On Fame and the Writer
An Essayby Stephen Spender
Robert Craft once observed: “Next to Auden, the most abiding concern in the Journals is with what Spender sees as a lack of recognition.”* This remark surprised me a bit and if true, must show how demanding I am or how ungrateful, or both. But on reflection, Robert Craft’s remark seemed to provide me with a theme, which is that today—perhaps more than ever before in history—writers and artists may have two kinds of fame, one of which is as public figures whose names frequently appear in the press and on television, the other as the authors of works which are famous for their virtue as art.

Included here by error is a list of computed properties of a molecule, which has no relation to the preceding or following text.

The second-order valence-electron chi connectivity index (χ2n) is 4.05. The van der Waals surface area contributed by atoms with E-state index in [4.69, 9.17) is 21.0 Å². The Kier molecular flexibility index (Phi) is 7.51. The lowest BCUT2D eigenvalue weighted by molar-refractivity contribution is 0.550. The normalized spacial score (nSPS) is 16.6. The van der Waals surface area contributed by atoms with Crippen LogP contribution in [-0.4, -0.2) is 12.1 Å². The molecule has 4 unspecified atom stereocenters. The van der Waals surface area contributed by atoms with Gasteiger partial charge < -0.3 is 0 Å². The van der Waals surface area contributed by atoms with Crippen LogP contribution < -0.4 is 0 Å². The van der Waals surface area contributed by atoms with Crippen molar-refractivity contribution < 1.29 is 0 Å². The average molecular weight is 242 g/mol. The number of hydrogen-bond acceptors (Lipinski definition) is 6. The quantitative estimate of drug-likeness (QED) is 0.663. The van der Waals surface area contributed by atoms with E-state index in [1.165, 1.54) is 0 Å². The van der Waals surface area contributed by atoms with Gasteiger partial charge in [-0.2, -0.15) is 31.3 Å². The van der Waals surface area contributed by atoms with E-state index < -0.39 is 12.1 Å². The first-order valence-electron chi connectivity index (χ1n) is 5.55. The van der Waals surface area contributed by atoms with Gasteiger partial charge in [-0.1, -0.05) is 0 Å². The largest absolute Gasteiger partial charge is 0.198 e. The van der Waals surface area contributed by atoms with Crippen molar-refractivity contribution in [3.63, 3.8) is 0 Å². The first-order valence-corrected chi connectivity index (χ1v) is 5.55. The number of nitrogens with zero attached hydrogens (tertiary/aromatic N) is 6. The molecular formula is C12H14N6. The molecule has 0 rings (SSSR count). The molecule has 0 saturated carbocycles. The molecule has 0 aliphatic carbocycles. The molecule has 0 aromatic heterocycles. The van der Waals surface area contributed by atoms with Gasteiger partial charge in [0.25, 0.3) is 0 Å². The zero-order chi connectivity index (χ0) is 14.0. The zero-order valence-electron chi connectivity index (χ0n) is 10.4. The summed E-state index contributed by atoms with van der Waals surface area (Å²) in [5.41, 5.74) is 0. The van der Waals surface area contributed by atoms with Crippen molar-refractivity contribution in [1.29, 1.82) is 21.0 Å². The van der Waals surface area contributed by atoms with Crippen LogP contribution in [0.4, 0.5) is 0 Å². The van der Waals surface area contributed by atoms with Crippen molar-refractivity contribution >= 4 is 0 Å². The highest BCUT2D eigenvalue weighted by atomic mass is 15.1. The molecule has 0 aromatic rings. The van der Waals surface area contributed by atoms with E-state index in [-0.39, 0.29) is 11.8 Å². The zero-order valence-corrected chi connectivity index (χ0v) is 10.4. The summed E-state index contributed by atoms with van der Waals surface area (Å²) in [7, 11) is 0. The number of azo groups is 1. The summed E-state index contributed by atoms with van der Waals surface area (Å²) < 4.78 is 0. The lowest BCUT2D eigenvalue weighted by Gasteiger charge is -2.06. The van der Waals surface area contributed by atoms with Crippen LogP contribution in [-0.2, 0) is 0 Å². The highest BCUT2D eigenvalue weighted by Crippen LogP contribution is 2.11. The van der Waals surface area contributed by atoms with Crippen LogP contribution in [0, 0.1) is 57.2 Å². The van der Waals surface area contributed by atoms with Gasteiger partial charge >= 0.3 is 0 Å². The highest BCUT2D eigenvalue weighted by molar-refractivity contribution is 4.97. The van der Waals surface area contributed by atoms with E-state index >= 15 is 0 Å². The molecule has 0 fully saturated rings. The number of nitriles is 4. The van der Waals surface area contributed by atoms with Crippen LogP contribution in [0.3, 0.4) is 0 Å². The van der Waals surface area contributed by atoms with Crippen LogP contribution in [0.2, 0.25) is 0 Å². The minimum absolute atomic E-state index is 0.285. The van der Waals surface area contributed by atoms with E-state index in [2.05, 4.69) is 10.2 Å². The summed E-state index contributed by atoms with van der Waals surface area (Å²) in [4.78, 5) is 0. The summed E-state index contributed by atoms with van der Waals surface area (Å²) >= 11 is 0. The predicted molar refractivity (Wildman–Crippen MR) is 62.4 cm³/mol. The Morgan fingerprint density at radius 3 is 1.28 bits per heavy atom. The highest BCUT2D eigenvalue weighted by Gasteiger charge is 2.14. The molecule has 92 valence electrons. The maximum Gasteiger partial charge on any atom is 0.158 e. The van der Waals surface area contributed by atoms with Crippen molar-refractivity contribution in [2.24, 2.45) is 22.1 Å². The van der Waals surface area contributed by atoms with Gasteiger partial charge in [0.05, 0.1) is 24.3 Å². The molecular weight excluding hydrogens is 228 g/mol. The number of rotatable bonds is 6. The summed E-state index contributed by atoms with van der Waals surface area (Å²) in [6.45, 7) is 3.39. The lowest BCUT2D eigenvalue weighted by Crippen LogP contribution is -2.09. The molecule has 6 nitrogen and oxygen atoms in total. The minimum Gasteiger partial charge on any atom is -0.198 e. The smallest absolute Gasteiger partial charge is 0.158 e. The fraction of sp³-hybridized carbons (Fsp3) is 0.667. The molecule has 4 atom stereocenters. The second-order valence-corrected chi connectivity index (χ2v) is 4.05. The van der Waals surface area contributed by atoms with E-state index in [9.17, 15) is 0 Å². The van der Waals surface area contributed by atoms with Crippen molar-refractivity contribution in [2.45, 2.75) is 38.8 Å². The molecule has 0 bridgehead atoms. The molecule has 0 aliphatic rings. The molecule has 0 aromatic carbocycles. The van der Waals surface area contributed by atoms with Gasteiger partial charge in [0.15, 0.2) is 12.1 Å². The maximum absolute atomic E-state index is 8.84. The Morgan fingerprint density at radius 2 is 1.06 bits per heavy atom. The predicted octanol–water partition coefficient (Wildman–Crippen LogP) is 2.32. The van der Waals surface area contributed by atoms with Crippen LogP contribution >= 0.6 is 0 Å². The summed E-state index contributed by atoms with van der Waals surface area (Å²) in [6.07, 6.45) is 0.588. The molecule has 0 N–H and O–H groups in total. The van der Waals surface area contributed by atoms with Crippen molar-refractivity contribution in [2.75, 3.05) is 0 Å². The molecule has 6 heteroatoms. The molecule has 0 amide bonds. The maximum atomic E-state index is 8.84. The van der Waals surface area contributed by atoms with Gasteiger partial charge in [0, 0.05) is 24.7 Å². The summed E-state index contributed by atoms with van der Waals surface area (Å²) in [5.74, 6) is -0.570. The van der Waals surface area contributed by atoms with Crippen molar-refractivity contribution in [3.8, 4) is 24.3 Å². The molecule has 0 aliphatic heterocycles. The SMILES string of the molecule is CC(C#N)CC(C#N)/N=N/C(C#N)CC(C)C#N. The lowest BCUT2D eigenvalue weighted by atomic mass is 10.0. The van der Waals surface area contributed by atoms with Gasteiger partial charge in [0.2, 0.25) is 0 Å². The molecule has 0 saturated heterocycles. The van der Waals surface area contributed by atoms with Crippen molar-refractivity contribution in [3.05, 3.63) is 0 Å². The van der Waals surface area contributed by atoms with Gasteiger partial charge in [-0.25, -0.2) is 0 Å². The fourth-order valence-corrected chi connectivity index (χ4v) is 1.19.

It may happen that the first kind of fame—that of the man—may almost eclipse that of the work. And there are conditions in the present time—greater than previously—that tend to make this happen. Thus the writer or poet may feel recognized and unrecognized at the same time. Hence the sense of lack of recognition which Craft attributes to me, though I am not sure whether I myself recognize it.